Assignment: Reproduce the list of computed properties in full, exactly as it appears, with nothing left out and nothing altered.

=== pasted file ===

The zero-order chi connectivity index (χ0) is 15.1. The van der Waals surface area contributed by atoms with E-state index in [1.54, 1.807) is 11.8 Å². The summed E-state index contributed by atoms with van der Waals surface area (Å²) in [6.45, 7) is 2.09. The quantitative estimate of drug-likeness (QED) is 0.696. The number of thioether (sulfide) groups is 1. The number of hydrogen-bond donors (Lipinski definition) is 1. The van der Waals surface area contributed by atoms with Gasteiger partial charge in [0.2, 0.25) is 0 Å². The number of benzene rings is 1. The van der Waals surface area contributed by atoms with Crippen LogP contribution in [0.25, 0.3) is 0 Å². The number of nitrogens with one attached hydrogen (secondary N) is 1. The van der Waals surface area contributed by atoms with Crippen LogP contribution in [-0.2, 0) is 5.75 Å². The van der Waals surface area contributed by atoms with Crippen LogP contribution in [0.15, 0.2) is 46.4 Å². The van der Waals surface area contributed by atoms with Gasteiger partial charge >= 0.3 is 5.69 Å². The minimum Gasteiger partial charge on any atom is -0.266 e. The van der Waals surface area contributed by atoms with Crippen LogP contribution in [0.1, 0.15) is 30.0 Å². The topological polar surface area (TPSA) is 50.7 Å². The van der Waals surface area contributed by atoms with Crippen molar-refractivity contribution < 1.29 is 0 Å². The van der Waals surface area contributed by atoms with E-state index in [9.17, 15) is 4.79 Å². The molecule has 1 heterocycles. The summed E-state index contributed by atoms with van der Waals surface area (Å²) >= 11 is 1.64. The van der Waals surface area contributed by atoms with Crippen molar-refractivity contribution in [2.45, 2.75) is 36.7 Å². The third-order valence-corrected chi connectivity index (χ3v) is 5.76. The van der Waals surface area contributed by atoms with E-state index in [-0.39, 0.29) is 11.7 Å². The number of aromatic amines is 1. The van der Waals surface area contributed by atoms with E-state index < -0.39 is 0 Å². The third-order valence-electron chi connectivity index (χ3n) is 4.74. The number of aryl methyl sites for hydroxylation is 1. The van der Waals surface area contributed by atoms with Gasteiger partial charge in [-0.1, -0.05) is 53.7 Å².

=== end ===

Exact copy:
The zero-order chi connectivity index (χ0) is 15.1. The van der Waals surface area contributed by atoms with E-state index in [1.54, 1.807) is 11.8 Å². The summed E-state index contributed by atoms with van der Waals surface area (Å²) in [6.45, 7) is 2.09. The quantitative estimate of drug-likeness (QED) is 0.696. The number of thioether (sulfide) groups is 1. The number of hydrogen-bond donors (Lipinski definition) is 1. The van der Waals surface area contributed by atoms with Gasteiger partial charge in [0.2, 0.25) is 0 Å². The number of benzene rings is 1. The van der Waals surface area contributed by atoms with Crippen LogP contribution in [0.25, 0.3) is 0 Å². The number of nitrogens with one attached hydrogen (secondary N) is 1. The van der Waals surface area contributed by atoms with Crippen LogP contribution in [-0.2, 0) is 5.75 Å². The van der Waals surface area contributed by atoms with Crippen LogP contribution in [0.15, 0.2) is 46.4 Å². The van der Waals surface area contributed by atoms with Gasteiger partial charge >= 0.3 is 5.69 Å². The minimum Gasteiger partial charge on any atom is -0.266 e. The van der Waals surface area contributed by atoms with Crippen LogP contribution in [0.1, 0.15) is 30.0 Å². The topological polar surface area (TPSA) is 50.7 Å². The van der Waals surface area contributed by atoms with Crippen molar-refractivity contribution < 1.29 is 0 Å². The van der Waals surface area contributed by atoms with E-state index in [9.17, 15) is 4.79 Å². The molecule has 1 heterocycles. The summed E-state index contributed by atoms with van der Waals surface area (Å²) >= 11 is 1.64. The van der Waals surface area contributed by atoms with Crippen molar-refractivity contribution in [2.45, 2.75) is 36.7 Å². The third-order valence-corrected chi connectivity index (χ3v) is 5.76. The van der Waals surface area contributed by atoms with E-state index in [-0.39, 0.29) is 11.7 Å². The number of aromatic amines is 1. The van der Waals surface area contributed by atoms with E-state index < -0.39 is 0 Å². The third-order valence-electron chi connectivity index (χ3n) is 4.74. The number of aryl methyl sites for hydroxylation is 1. The van der Waals surface area contributed by atoms with Gasteiger partial charge in [-0.1, -0.05) is 53.7 Å².